Submitted by Trina Dawes on 16 December 2019 - 2:18pm
I was browsing through Facebook and then I came across a viral video of two teenagers that had bumped a taxi driver in Birmingham. The taxi driver was recording them. He shouted after the girls "That he should throw them to the floor and keep them detained till the police arrive." My first thought was that is a threat. If someone had said that to me over the sake of £20 I would be scared.
Both of these girls are visibly very young, no more than a size 8 very petite. The responded in a way most teenagers would. To a threat. I am not condoning the actions of these girls to take a taxi without paying. However, does this taxi driver value £20 so much he would risk getting arrested for assault of violating these two recalcitrant troubled girls?
If he felt that he had been robbed (which he effectively has) why did he not call the police? Possibly because they would have said that it was a "civil matter." Every police officer I suspect would deal with the case differently. The taxi driver's response took away any sympathy of a man trying to earn an honest living. Because while watching the video I believed he was going to attack the girls. The police have also advised licensed taxi drivers what steps to follow if these events arise.
Now, what I found to be extremely disturbing were the comments on the videos. Saying these girls need to go back to Iraq, we let them come here to escape war. Eye's rolling. Comments from evidently not the most educated of people. Now, these get even more irksome. Men and women are saying sexual remarks about teenagers (children), one comment read "They look like they'd **** every **** in the midlands. Language very offensive. Could not type it. A second comment then read, "£20?!?! more like £5." The last one was from a woman.
Here is the cause for concern. How do adults look at the most vulnerable people in society and think, whilst looking at them, they are prostitutes? Children are being let down daily by society. What are we teaching them? This language is acceptable. Where did these girls learn this language from? Because their tongues were on fire and could cut like a knife. It bothers me because we all expect teenagers to behave respectfully. However, that respect is not reciprocated.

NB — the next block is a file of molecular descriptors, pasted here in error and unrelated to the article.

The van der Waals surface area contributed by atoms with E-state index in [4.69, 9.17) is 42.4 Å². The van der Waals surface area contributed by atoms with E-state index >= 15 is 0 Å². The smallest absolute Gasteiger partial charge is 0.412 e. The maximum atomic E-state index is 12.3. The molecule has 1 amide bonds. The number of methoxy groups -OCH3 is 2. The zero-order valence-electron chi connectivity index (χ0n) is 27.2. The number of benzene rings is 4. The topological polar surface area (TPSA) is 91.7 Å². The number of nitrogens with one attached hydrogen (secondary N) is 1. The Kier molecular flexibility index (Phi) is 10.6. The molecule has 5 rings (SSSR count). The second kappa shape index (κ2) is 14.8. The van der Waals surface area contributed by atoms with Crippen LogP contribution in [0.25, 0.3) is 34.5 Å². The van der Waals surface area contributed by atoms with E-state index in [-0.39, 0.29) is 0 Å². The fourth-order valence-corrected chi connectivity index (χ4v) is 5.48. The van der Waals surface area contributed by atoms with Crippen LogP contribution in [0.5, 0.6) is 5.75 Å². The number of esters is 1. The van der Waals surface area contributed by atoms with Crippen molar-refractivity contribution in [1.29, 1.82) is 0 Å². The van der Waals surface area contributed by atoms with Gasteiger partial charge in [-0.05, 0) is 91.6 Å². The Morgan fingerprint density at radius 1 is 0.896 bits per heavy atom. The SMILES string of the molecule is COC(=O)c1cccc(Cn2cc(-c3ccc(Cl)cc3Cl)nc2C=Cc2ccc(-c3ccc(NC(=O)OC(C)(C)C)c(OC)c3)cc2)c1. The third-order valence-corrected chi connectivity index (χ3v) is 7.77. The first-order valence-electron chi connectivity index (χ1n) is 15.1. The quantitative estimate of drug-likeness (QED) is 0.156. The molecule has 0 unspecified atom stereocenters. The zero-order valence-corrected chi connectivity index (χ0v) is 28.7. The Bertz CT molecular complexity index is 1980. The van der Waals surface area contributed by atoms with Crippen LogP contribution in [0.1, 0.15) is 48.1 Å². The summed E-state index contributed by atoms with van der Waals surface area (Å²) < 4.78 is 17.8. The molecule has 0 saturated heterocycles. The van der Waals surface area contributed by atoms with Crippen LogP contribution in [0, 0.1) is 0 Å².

I thought the individual who has a large platform of follows was using a tactic that a bully would use to name and shame these girls publicly on social media. He was even asking for the area in which they live. Why? Does he want harm to come their way? I believe that to be a possible option. People responded quickly. Loads of people. Giving the details to the teenagers' whereabouts and social media profiles.
I could only imagine that they've been inundated with abusive messages, by the comments. I would not have to guess the content of the abuse. Online bullying has a catastrophic effect on people. Bullying has a massive impact on a young person's self-esteem. I was bullied in school. I know how that affected me and I know what my retaliation to years of bullying and mistreatment was judged as.
The impact it has on children is far greater than I originally thought. With the NSPCC reporting 16,000 children a year miss school due to bullying. A blog by Teen Safe also reported that a staggering "15 percent of surveyed students admit to cyberbullying others. As well as an estimated 13 percent of victimized children experience hurtful comments." What is even more damning about these reports is "72 percent of children report they are cyberbullied because of their looks." I loathe hate speech and hate crime as a whole. Most sound-minded people do it is also reported that "26 percent of victims are chosen due to their race or religion."
I totally understand why the adult posted a video on his Facebook page, using it to hold bullies accountable for their actions. Nevertheless, he has effectively contradicted himself. He has passed comment on their race. Retorting "Go back to Iran." If this isn't slightly prejudiced, I don't know what is. I am not someone who is easily offended. That comment was uncalled for. He has given the video another angle for the online hate writers.
Now the question is what are Facebook, Twitter, Snapchat, and Instagram doing about online bullying? Well, there is an option for these posts to be reported. Although if the account has a huge following, it is less likely to be taken down or challenged.
As a parent myself, I would hate to see these online hurtful comments directed at my children. Furthermore, I hate seeing these comments and hurtful, prejudice, or derogatory speech about an individual should be taken very seriously. Children are weak, fragile, and need looking after. And when they are treated nicely and brought up with respect, I dare say that they are more likely to turn into respectful individuals.